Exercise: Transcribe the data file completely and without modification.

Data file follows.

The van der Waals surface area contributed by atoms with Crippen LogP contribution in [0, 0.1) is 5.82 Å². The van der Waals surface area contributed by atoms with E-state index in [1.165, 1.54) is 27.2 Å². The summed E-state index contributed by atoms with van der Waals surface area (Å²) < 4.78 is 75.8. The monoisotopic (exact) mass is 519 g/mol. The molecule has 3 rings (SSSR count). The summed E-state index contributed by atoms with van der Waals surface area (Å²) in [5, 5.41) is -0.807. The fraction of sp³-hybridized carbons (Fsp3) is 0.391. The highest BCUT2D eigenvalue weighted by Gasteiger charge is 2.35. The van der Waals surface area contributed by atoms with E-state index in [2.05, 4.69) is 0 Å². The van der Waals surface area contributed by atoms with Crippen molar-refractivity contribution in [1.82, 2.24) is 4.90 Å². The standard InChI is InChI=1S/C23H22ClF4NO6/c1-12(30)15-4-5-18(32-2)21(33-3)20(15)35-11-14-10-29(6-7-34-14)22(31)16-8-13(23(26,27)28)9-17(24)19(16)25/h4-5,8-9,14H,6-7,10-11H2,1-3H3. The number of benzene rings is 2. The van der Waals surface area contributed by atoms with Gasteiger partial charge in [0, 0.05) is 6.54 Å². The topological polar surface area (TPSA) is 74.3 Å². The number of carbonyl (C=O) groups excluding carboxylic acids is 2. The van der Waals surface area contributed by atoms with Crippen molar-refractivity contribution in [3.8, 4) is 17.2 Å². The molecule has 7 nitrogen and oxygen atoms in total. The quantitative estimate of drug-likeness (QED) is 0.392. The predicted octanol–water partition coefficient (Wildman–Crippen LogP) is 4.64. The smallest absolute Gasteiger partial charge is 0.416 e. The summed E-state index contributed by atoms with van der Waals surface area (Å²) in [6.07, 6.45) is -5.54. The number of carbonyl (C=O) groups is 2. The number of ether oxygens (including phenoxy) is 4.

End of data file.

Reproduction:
The van der Waals surface area contributed by atoms with Crippen LogP contribution in [0, 0.1) is 5.82 Å². The van der Waals surface area contributed by atoms with E-state index in [1.165, 1.54) is 27.2 Å². The summed E-state index contributed by atoms with van der Waals surface area (Å²) < 4.78 is 75.8. The monoisotopic (exact) mass is 519 g/mol. The molecule has 3 rings (SSSR count). The summed E-state index contributed by atoms with van der Waals surface area (Å²) in [5, 5.41) is -0.807. The fraction of sp³-hybridized carbons (Fsp3) is 0.391. The highest BCUT2D eigenvalue weighted by Gasteiger charge is 2.35. The van der Waals surface area contributed by atoms with E-state index in [2.05, 4.69) is 0 Å². The van der Waals surface area contributed by atoms with Crippen molar-refractivity contribution in [1.82, 2.24) is 4.90 Å². The standard InChI is InChI=1S/C23H22ClF4NO6/c1-12(30)15-4-5-18(32-2)21(33-3)20(15)35-11-14-10-29(6-7-34-14)22(31)16-8-13(23(26,27)28)9-17(24)19(16)25/h4-5,8-9,14H,6-7,10-11H2,1-3H3. The number of benzene rings is 2. The van der Waals surface area contributed by atoms with Gasteiger partial charge in [0, 0.05) is 6.54 Å². The topological polar surface area (TPSA) is 74.3 Å². The number of carbonyl (C=O) groups excluding carboxylic acids is 2. The van der Waals surface area contributed by atoms with Crippen molar-refractivity contribution in [3.8, 4) is 17.2 Å². The molecule has 7 nitrogen and oxygen atoms in total. The quantitative estimate of drug-likeness (QED) is 0.392. The predicted octanol–water partition coefficient (Wildman–Crippen LogP) is 4.64. The smallest absolute Gasteiger partial charge is 0.416 e. The summed E-state index contributed by atoms with van der Waals surface area (Å²) in [6.07, 6.45) is -5.54. The number of carbonyl (C=O) groups is 2. The number of ether oxygens (including phenoxy) is 4.